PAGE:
The economics of commercial-scale solar farms in Western Australia

A growing number of residents of rural Western Australia residents are considering adding commercial-scale solar power farming to their portfolio of revenue streams. The primary benefit that solar farms afford their owners is an income source or money-saving facility that does not require continuing annual inputs, as other commercial activities may.

What are the advantages of a commercial-scale solar farm in WA?

The primary driver for taking up solar farming anywhere in Australia is to save money related to electricity–whether the system owner/operator is using the system to reduce power bills, or fortunate enough to have arranged a power purchase agreement (PPA) with a local electricity retailer. The details as to why solar farming–and solar PV in general–is an attractive investment in WA are outlined in the points below.

Federal government subsidies for solar PV

In order to realise the environmental benefits of solar power–in particular its ability to reduce greenhouse gas emissions–the Australian Federal government has introduced a number of incentive incentives that make solar PV systems financially attractive. Most notable and most directly influential with regard to solar power and other forms of renewable energy is the Enhanced Renewable Energy Target (eRET). The eRET, in its current form, mandates 20% of Australia’s electricity generation to come from renewable sources by the year 2020, and creates the framework by which this goal can be reached

The Federal Government has required carbon polluting electricity generators and heavy industries to surrender a set number of Renewable Energy Certificates (RECs) every quarter. These ‘liable entities’ may either purchase RECs from 3rd parties or install their own renewable power generation facilities to create them themselves. RECs can be either Small-scale Technology Certificates (STCs) or Large-scale Generation Certificates (LGCs).

For 100kW solar systems or smaller: STCs through the SRES

The eRET’s Small-scale Renewable Energy Scheme (SRES) provides an up-front discount in the form of STCs on solar PV installations and solar farms up to 100kW in size. The amount by which a solar farm’s outlay will be reduced through the SRES depends on the solar farm’s size and location–regions that receive more sunlight will be allotted a greater number of STCs–as well as the price at which they are able to sell their certificates.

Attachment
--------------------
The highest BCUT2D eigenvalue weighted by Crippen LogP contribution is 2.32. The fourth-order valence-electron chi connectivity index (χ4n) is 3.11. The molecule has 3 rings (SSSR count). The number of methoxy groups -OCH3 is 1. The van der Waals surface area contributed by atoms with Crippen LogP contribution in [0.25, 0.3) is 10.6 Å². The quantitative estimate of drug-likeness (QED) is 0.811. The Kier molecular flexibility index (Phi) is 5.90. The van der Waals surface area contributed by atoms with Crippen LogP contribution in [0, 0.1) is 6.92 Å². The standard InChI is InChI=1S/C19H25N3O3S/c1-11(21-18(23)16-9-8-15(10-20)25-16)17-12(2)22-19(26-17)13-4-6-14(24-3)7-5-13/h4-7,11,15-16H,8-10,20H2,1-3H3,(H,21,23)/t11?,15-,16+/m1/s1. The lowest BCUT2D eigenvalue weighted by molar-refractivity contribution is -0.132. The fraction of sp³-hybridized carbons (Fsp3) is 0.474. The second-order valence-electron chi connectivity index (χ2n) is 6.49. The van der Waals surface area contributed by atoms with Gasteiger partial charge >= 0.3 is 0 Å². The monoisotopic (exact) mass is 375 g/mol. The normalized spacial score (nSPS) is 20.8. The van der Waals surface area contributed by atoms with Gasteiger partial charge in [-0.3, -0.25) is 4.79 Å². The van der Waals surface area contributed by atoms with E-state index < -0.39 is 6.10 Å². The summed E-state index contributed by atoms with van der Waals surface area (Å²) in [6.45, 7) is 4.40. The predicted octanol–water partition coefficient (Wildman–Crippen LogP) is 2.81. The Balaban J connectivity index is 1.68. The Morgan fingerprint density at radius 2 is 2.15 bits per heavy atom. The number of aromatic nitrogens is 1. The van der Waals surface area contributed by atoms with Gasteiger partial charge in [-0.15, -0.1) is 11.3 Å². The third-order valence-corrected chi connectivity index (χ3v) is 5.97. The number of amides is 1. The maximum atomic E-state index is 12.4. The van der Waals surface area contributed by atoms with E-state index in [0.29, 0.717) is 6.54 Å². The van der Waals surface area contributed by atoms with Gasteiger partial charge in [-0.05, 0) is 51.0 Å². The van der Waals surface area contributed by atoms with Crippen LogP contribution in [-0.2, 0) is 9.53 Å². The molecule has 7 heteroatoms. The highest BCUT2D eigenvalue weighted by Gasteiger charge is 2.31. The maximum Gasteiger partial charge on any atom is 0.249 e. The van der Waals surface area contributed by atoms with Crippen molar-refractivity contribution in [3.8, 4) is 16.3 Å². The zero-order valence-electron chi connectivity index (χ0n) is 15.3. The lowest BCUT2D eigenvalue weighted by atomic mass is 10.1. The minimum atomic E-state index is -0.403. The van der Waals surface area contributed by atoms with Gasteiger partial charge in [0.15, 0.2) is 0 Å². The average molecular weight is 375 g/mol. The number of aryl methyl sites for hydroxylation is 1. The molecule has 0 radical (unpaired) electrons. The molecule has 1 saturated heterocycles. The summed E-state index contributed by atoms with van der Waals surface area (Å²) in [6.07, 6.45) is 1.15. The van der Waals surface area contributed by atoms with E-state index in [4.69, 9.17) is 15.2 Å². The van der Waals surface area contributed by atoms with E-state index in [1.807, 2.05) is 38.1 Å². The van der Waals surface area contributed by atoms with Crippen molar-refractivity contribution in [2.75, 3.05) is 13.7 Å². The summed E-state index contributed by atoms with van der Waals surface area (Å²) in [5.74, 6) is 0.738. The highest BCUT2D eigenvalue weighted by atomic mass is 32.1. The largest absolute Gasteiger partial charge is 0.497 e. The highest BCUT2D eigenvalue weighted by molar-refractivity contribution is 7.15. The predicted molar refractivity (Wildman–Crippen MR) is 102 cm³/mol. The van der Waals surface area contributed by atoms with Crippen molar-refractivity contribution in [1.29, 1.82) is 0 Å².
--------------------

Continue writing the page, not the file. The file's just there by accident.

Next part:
For systems greater than 100kW: LGCs through the LRET

Systems over 100kW in capacity may be accredited to create Large-scale Generation Certificates (LGCs) through the Large-scale Renewable Energy Target (LRET). LGCs are created on an ongoing basis once the generation system is up, producing power, and accredited, and therefore do not constitute an up-front subsidy. As with STCs, however, returns on these larger systems and their generation capacity are nevertheless determined in large part by their location and climate.

The price of STCs and  LGCs fluctuates with supply and demand. Current spot prices can be found on the Clean Energy Council’s website:

Attractive return on investment (ROI)

In WA, there is currently no State Government-backed Solar Feed-in Tariff incentive scheme, although Synergy customers (in and around Perth) may receive 7c/kWh for solar power that they export to the electricity grid under their Renewable Energy Buyback Scheme (REBS). There are also differentiated Feed-in Tariffs for renewable energy in the northern part of the state (the Horizon grid), although many of these may not apply to larger solar systems.